I understand that the word “fat” makes some people uncomfortable, but that is exactly who I am: a large lady who enjoys riding bicycles. As a result, my four years of falling in love with two-wheeled adventures have been filled with both on and off the bike problems. So, my fellow fatties, overweight individuals, and plus size riders, I’ve decided to share my pearls of wisdom with you. Whatever you choose to name yourself, there are a few things to keep in mind when it comes to two-wheeled adventures, such as selecting a bike, deciding what to wear, and locating your companions. And I’d like to save you all some time and effort by sharing with you my Four Things I Wish I Had Known When I First Started Riding Bikes. This isn’t another weight-loss success story. I don’t ride to shed pounds. End of story. I ride for a variety of reasons, including transportation, adventure, and exercise. So if you’re reading this hoping to lose weight by riding a bike, I’m afraid I can’t assist you. In fact, if you ever join me on a ride, I’ll almost certainly make sure you’re well-fed and not in risk of bonking in the middle. Stopping for refreshments, listening to our body, and checking in are all part of this process. Ice cream was also consumed.
1. Find a bike that fits your needs
These Cycling Tips pages are full of slick, attractive bicycles. Light as a feather and lightning fast. While they’re attractive, they might not be the best bike for you.I didn’t do that, and it’s taken me a long time to figure out what I really wanted. It all started with a very cool Nishiki. It was beautiful, but it didn’t fit me. Then I bought a quick small road bike, thinking I wanted to be a road cyclist. I discovered that I didn’t care for it and ruined it by taking it on gravel rides and single track until I had gone through so many tires that I ultimately settled on the adventure cycle I have now.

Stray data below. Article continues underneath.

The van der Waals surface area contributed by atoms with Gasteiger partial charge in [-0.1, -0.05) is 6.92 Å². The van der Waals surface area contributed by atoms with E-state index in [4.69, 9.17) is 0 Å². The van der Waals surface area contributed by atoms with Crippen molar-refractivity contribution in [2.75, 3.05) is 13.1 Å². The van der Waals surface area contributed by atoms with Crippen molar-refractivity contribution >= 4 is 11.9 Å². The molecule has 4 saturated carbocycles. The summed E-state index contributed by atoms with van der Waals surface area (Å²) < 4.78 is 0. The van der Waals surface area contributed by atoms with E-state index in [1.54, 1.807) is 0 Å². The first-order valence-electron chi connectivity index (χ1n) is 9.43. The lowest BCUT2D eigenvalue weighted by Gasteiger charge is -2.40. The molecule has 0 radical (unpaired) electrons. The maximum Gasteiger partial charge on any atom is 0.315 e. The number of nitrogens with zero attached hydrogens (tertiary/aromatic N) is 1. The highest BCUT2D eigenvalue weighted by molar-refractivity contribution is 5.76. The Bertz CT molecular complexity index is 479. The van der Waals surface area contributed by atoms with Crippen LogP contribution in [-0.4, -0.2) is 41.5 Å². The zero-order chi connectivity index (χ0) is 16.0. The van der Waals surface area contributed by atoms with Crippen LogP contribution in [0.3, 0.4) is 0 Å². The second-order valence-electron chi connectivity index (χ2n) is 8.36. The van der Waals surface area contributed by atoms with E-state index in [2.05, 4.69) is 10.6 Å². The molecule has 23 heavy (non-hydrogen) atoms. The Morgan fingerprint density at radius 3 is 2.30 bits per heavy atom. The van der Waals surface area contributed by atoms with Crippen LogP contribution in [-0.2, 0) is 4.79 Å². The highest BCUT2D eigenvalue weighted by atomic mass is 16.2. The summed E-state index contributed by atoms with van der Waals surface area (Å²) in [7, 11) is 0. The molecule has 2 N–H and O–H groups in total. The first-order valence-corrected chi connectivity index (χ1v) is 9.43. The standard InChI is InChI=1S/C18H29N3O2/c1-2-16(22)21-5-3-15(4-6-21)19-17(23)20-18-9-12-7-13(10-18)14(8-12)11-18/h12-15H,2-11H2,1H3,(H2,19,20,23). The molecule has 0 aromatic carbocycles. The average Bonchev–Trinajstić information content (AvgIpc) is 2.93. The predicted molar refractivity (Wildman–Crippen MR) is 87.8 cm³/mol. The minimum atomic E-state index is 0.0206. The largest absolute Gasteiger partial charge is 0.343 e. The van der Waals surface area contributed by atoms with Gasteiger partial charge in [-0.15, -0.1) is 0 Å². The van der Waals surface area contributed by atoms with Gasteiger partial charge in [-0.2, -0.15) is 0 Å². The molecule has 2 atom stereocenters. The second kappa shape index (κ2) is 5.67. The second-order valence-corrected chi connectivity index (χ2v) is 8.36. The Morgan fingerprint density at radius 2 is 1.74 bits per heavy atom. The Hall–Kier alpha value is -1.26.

It goes with me everywhere and is up to the job.
So, consider this:
A. What type of riding do you intend to perform?
Getting to and from work – Shopping or conducting other errands
Getting some exercise by riding every now and again
Taking part in activities such as travelling or camping
Competitive or serious fitness riding
There are bikes that can theoretically perform everything listed above, but you’ll be much happier on a purpose-built bike.
B. On what surfaces do you intend to ride?
– Only on the road – mixed road, trail, and gravel
– Everything and anything!
C. Do you care about the material of your bike?
Steel, aluminium, and carbon fibre are the most common materials used in modern bicycles (some really expensive bikes are made out of titanium, too.)
The majority of entry-level and cheap bikes are aluminium, but bigger riders should do their research and consider steel, which has higher weight limitations. This is especially important if you intend to transport freight.
If you’re self-conscious about your weight, do some research before going to the bike shop. Most manufacturers publish their weight limitations online, and many bike store personnel, in my experience, are unfamiliar with working with larger persons and are unaware of the bikes’ weight limits.
Other factors to consider while purchasing a bicycle include: